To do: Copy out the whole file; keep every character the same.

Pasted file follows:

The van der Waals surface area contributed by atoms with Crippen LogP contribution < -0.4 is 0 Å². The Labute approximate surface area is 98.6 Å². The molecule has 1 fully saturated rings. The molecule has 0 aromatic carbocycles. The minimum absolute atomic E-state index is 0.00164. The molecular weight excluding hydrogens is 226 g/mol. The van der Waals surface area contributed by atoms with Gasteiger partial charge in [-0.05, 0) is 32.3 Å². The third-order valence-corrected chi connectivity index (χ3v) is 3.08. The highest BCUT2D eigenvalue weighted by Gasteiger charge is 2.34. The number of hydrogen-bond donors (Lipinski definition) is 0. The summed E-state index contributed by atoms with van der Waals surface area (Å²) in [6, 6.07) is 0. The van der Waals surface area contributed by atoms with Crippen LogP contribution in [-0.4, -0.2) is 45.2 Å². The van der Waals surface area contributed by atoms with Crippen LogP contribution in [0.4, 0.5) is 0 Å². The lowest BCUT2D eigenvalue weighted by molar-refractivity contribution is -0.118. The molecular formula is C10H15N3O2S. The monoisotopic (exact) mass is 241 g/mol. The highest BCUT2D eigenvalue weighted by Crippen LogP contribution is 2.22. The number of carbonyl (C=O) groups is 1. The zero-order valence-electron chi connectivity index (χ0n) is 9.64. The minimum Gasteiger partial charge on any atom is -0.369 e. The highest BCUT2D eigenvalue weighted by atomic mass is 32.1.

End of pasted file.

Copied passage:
The van der Waals surface area contributed by atoms with Crippen LogP contribution < -0.4 is 0 Å². The Labute approximate surface area is 98.6 Å². The molecule has 1 fully saturated rings. The molecule has 0 aromatic carbocycles. The minimum absolute atomic E-state index is 0.00164. The molecular weight excluding hydrogens is 226 g/mol. The van der Waals surface area contributed by atoms with Gasteiger partial charge in [-0.05, 0) is 32.3 Å². The third-order valence-corrected chi connectivity index (χ3v) is 3.08. The highest BCUT2D eigenvalue weighted by Gasteiger charge is 2.34. The number of hydrogen-bond donors (Lipinski definition) is 0. The summed E-state index contributed by atoms with van der Waals surface area (Å²) in [6, 6.07) is 0. The van der Waals surface area contributed by atoms with Crippen LogP contribution in [-0.4, -0.2) is 45.2 Å². The van der Waals surface area contributed by atoms with Crippen LogP contribution in [0.4, 0.5) is 0 Å². The lowest BCUT2D eigenvalue weighted by molar-refractivity contribution is -0.118. The molecular formula is C10H15N3O2S. The monoisotopic (exact) mass is 241 g/mol. The highest BCUT2D eigenvalue weighted by Crippen LogP contribution is 2.22. The number of carbonyl (C=O) groups is 1. The zero-order valence-electron chi connectivity index (χ0n) is 9.64. The minimum Gasteiger partial charge on any atom is -0.369 e. The highest BCUT2D eigenvalue weighted by atomic mass is 32.1.